Again, we’d hope that this should go without saying, but if you get arrested while custody is pending, you’ve provided your ex with ammunition, even if you’re not convicted or charged. For example, if you’re arrested for a violent offense, your ex could claim that you have anger management issues or violent tendencies. This could result in supervised visitation. Similarly, if you’ve moved out of the marital home and in with a new significant other, be aware of their arrest record and past history.
Mistake #6: Being disrespectful to the court.
Again, we wish we didn’t have to play Captain Obvious here, but all too often we see it happen—where people show total disregard for the judge and court. For example, if the court orders you to take a parenting class, do it. If the court orders you to undergo a custody evaluation, cooperate. If you don’t obey the judge’s orders, he or she could hold you in contempt. This mistake also includes ignoring or disobeying the court’s temporary custody orders at the onset of divorce or custody litigation—these can include the time spent with each parent or decision-making abilities.
Mistake #7: Ghosting on your kids
That means when you should be spending time with your kids, you’re doing it. Similarly, pick them up and drop them off at the agreed-upon times and places. If you’re late or forget, you can be sure your ex will record these instances and try to show the court you’re neglectful.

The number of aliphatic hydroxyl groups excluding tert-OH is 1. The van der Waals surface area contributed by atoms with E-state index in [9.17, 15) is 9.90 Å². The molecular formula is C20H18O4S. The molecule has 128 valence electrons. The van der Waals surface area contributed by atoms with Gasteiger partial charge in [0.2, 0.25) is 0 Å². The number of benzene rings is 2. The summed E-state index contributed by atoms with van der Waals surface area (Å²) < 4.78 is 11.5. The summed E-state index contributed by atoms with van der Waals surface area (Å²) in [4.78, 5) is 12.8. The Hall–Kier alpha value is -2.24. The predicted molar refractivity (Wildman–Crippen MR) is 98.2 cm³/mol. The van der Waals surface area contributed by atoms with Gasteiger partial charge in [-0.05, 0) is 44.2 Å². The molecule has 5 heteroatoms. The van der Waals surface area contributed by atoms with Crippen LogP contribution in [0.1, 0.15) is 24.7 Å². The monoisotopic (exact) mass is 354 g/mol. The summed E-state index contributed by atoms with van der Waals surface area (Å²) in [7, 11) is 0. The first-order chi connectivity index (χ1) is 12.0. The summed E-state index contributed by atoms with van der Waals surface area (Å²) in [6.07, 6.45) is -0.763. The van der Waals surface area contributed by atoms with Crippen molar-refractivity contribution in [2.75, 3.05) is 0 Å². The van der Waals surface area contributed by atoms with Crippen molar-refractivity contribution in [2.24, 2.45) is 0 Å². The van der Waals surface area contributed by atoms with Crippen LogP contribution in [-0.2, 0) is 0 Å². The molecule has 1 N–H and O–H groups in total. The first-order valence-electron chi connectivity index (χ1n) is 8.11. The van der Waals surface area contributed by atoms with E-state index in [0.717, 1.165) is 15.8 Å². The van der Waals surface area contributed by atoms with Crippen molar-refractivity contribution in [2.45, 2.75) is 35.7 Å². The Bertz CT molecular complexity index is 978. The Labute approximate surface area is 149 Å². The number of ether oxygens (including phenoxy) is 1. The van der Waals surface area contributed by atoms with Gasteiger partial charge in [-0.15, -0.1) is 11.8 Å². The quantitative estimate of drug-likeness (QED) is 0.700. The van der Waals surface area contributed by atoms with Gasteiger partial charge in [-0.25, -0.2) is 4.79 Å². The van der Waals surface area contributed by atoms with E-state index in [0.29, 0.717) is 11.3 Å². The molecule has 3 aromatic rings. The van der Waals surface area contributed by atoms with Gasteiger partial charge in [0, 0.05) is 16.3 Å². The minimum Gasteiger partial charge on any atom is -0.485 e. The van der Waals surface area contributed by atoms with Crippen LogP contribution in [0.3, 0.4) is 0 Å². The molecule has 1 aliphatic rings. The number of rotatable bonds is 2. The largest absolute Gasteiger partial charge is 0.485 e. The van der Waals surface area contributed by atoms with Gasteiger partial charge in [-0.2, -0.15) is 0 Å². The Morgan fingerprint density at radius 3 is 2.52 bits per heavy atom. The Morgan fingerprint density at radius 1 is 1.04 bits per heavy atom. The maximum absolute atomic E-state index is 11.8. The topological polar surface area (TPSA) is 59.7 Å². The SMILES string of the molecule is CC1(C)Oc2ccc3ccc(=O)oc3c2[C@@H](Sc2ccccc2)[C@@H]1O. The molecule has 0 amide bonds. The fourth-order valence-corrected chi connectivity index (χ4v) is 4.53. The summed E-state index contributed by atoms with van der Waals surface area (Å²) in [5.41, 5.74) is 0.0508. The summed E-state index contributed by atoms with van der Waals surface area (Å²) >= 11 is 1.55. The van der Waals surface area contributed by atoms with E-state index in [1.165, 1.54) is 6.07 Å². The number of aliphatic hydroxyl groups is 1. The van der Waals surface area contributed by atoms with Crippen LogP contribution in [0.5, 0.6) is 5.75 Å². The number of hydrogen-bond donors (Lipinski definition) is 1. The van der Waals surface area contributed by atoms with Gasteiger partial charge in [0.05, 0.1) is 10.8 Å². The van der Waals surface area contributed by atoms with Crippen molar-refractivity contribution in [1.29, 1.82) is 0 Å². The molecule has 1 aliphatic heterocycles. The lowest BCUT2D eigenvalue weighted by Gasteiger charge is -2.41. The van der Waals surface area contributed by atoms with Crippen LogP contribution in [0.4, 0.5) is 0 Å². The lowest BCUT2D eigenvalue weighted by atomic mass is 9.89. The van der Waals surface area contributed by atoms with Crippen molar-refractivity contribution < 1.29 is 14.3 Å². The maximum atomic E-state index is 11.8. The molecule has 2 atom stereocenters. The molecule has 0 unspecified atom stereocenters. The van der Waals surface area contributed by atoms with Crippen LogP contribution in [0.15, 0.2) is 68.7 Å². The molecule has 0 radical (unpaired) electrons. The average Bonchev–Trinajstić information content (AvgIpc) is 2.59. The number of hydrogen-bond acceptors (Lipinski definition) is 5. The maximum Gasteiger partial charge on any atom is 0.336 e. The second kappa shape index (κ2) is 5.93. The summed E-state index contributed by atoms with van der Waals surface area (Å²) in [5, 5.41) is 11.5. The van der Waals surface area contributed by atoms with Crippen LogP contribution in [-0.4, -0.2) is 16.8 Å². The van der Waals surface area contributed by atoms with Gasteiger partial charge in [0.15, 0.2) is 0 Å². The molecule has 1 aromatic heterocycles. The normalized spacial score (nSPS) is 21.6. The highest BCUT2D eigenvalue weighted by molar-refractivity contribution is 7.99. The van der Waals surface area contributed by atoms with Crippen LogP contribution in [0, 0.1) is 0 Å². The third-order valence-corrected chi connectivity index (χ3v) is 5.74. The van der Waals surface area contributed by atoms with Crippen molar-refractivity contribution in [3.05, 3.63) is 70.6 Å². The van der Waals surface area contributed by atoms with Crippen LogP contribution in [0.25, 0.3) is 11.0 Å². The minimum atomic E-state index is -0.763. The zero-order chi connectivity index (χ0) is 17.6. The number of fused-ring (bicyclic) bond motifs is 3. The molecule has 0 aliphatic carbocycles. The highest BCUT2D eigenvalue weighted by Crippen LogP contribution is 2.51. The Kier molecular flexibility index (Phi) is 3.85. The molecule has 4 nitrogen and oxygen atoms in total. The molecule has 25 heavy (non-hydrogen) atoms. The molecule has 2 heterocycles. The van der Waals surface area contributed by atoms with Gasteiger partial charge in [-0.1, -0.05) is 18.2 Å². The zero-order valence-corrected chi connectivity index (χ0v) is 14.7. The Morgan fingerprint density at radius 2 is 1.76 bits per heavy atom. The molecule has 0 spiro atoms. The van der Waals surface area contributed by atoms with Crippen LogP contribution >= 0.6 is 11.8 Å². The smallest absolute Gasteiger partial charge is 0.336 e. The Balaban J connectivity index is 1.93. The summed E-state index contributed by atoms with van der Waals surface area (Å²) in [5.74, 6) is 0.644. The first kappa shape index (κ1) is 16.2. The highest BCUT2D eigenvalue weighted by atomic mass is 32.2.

Mistake #8: Taking your kids on vacation without telling your ex
Your co-parent needs to be aware of your vacation plans and then consent to them. If you don’t make these arrangements with your ex, you could risk being accused of kidnapping your own children and either being arrested, or worse, be subjected to limited or no custody.
Mistake #9: Assuming that your marital issues will affect custody.
Lots of people think that if their ex had an affair or way too much credit card debt or a gambling problem, that will affect their custody rights. They couldn’t be more wrong. Custody is about what’s best for your kids. Whatever your conflicts with your ex, unless you can prove that they affect his or her parenting ability, only then could they influence your custody ruling.
On a similar note, when people get pissed at their ex they’ll often say, “That’s it! I’m going for full custody,” as a way to exact revenge. However, again, this is incorrect, as most court favor shared custody. When one parent is favored, it’s often because the other was able to prove that there’s neglect or abuse, for example, with police reports and documentation from social workers.
Mistake #10: Refusing to communicate with your ex.
You may not like your ex very much at all, but if you share children, you need to be able to communicate civilly, especially as you work out custody. Unfortunately, refusing to work with your ex during a court battle may demonstrate to the judge that you’re refusing—or simply can’t – co-parent, leading to possibly not having legal decision-making power when it comes to custody arrangements. (If you don’t want to “talk” to your ex, here are our recommendations for the best tech tools to use to communicate with your ex.)
We always advise consulting with an attorney about your child custody and child support agreements.
If you need help with a family law matter, our attorneys at Smedley Law Group can provide you with the professional advice you need to make an educated decision. Schedule a consultation with one of our attorneys today.